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Assertions for a specific person.

Name Description Original Text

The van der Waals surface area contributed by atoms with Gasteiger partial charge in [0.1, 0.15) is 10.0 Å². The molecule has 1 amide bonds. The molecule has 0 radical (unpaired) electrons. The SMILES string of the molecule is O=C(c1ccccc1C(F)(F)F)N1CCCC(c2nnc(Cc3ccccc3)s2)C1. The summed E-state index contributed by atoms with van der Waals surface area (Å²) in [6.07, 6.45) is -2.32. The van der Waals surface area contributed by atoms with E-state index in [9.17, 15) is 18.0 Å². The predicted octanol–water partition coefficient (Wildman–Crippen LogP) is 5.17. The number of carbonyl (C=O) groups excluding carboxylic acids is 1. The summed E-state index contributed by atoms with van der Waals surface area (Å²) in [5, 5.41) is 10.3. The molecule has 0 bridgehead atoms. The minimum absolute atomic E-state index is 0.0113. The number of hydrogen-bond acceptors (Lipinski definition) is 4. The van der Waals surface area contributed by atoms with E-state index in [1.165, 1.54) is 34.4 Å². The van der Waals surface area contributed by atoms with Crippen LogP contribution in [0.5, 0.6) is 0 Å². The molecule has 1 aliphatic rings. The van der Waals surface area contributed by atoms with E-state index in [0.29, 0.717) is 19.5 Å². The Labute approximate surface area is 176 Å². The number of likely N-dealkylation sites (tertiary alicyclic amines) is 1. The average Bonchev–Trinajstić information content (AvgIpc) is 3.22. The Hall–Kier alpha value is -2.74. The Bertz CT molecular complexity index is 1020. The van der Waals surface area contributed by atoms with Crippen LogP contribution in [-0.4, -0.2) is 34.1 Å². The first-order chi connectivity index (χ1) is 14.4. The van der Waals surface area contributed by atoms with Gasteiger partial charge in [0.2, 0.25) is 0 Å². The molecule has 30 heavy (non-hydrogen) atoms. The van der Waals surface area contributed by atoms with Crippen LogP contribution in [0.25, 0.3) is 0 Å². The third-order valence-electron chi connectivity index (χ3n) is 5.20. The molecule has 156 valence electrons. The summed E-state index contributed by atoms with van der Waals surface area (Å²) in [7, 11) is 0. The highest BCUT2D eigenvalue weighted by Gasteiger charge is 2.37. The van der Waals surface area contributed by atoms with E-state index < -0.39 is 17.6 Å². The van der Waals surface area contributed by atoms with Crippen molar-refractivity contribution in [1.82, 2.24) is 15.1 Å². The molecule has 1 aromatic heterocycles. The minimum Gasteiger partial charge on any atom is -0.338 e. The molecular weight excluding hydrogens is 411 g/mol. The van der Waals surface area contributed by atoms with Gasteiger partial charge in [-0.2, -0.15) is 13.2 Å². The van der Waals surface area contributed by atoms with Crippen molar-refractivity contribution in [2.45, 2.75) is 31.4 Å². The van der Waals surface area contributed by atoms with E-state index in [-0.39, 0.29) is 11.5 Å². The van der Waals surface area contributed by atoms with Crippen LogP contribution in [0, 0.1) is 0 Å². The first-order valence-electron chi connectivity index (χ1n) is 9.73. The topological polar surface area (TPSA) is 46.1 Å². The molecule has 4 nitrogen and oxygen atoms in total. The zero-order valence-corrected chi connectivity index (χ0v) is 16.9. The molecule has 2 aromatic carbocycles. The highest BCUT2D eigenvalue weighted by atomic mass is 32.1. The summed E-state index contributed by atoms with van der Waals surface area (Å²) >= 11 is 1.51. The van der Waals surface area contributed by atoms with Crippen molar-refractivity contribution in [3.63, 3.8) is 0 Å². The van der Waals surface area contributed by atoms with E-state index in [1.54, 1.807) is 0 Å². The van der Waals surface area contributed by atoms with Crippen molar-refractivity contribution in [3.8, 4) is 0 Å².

Anne ArmstrongA servant from birks-nooke, Yorkshire (presumably Birks Fell, Yorkshire) who is sent by her master, Mabel Fouler of Burtree House, to go buy eggs from Anne Forster. they could not agree on a price, however, and so Forster desired to look at Armstrong's head. Three days later as Armstrong is back at Burtree house and in the pasture shortly after day break, a man approaches her and asks her where she was the Friday previous. Armstrong relates that she was trying to get eggs from Ann Forster. He responds that the woman who looked at Armstrong's head "should be the first that made a horse of her spirrit, and who should be the next that would ride her ; and into what shape and liknesses she should be changed, if she would turne to there God." Then, Armstrong relates at the deposition that "And withall tould this informer how they would use all meanes they could to allure her: first, by there tricks, by rideing in the house in empty wood dishes that had never beene wett, and also in egg shells ; and how to obtaine whatever they desired by swinging in a rope; and with severall dishes of meate and drinke. But, if she eate not of their meate, they could not harme her. And, at last, tould her how it should be divulgd by eateing a piece of cheese, which should be laid by her when she laie downe in a field with her apron cast over her head, and so left her. As soon as the informant left her, she allegedly fell dead and remained so until six in the morning. She then allegedly starts suffering from these "fits" almost every day and sometimes a few times a day. She would sometimes fall into a fit from evening until dawn and on one such occasion, Anne Forster allegedly came to her and tried to put a bridle on her who was now "in the likeness of a horse." She alleges that after this incident, about a dozen people on horseback appear to her, asking her to sing for them as they danced around her, first in the shape of hares, then cats, then mice and several other shapes. They then returned home on their horses, led by their "protector." They then repeated the even for another six or seven nights. After dancing, they would go to the "Eideing house" where they all sat at a table. In the middle of a room, there was a rope hanging and everyone would touch it several times which made whatever they desired appear on the table, including meat and drink. When Armstrong tried to avoid joining them, they turned into their "own shape" and threatened her. They then never bothered her again. One day, while in the field, she found a piece of cheese and brought it home. After that, she divulged everything " hath disclosed all which she formerly kept secrett". (192-193)Feb. 5, 1672-3. Newcastle-on-Tyne, before Ralph Jenison. Anne Armstrong, of Birks-nooke, saith, that, being servant to one Mable Fouler, of Burtree house, in August last, her dame sent her to seeke eggs of one Anne Forster, of Socksfield ; but as they could not agree for the price, the said Anne desired her to sitt downc and looke her head, which, accordingly, she did. And then the said Anne lookt this informant's head. And, when they had done, she went home. And, about three dayes after, seekeing the cowes in the pasture, a little after day-breake, she mett, as she thought, an old man with ragg'd cloaths, who askt this informant where she was on the Friday last. She tould him she was seekeing eggs at Stocksfield. So he tould her that the same woman that lookt her head should be the first that made a horse of her spirrit, and who should be the next that would ride her ; and into what shape and liknesses she should be changed, if she would turne to there God. And withall tould this informer how they would use all meanes they could to allure her: first, by there tricks, by rideing in the house in empty wood dishes that had never beene wett, and also in egg shells ; and how to obtaine whatever they desired by swinging in a rope; and with severall dishes of meate and drinke. But, if she eate not of their meate, they could not harme her. And, at last, tould her how it should be divulgd by eateing a piece of cheese, which should be laid by her when she laie downe in a field with her apron cast over her head, and so left her. But after he was gone she fell suddainely downe dead and continued dead till towards six that morneing. And, when she arose, went home, but kept all these things secrett. And since that time, for the most parte every day, and sometimes two or three times in the day, she has taken of these fitts, and continued as dead often from evening till cockcrow. And whilst she was lying in that condition, which happend one night a little before Christmas, about the change of the moone, this informant see the said Anne Forster come with a bridle, and bridled her and ridd upon her crosse-leggd, till they came to (the) rest of her companions at Rideing millnc bridg-cnd, where they usually mett. And when she light of her back, pulld the bridle of this informer's head, now in the likcnesso of a horse; but, Avhen the bridle was taken of, she stood up in her owne shape, and then she see the said Anne Forster, Anne Drydcn, of Prudhoe, and Luce Thompson, of Mickley, and tenne more unknowne to her, and a long black man rideing on a bay galloway, as she thought, which tlaey calld there protector. And when they had haukt theire horses, they stood all upon a bare spott of ground, and bid this informer sing whilst they danced in severall shapes; first, of a haire, then in their owne, and then in a catt, sometimes in a mouse, and in severall other shapes. And when they had done, bridled this informer, and the rest of the horses, and rid home with their protector first. And for six or seaven nights together they did the same. And the last night this informer was with them they mett all at a house called the Rideinge house, where she saw Forster, Drydon, and Thompson, and the rest, and theire protector, which they call'd their god, sitting at the head of the table in a gold chaire, as she thought; and a rope hanging over the roome, which every one touched three several times, and what ever was desired was sett upon the table, of several kindes of meate and drinke; and when they had eaten, she that was last drew the table and kept the reversions. This was their custome which they usually did. But when this informer used meancs to avoyd theire company they came in theire owne shapes, and threatned her, if she would not turne to theire god, the last shift should be the worst. And from that time they have not troubled her. But further saith that, un St. John day last, being in the field, seeking sheep, she sitt downe, being weary, and cast her apron over her head. And when she gott upp she found a piece cheese lying at her head, which she tooke up and brought home, and did eate of it, and since that time hath disclosed all which she formerly kept secrett [...]()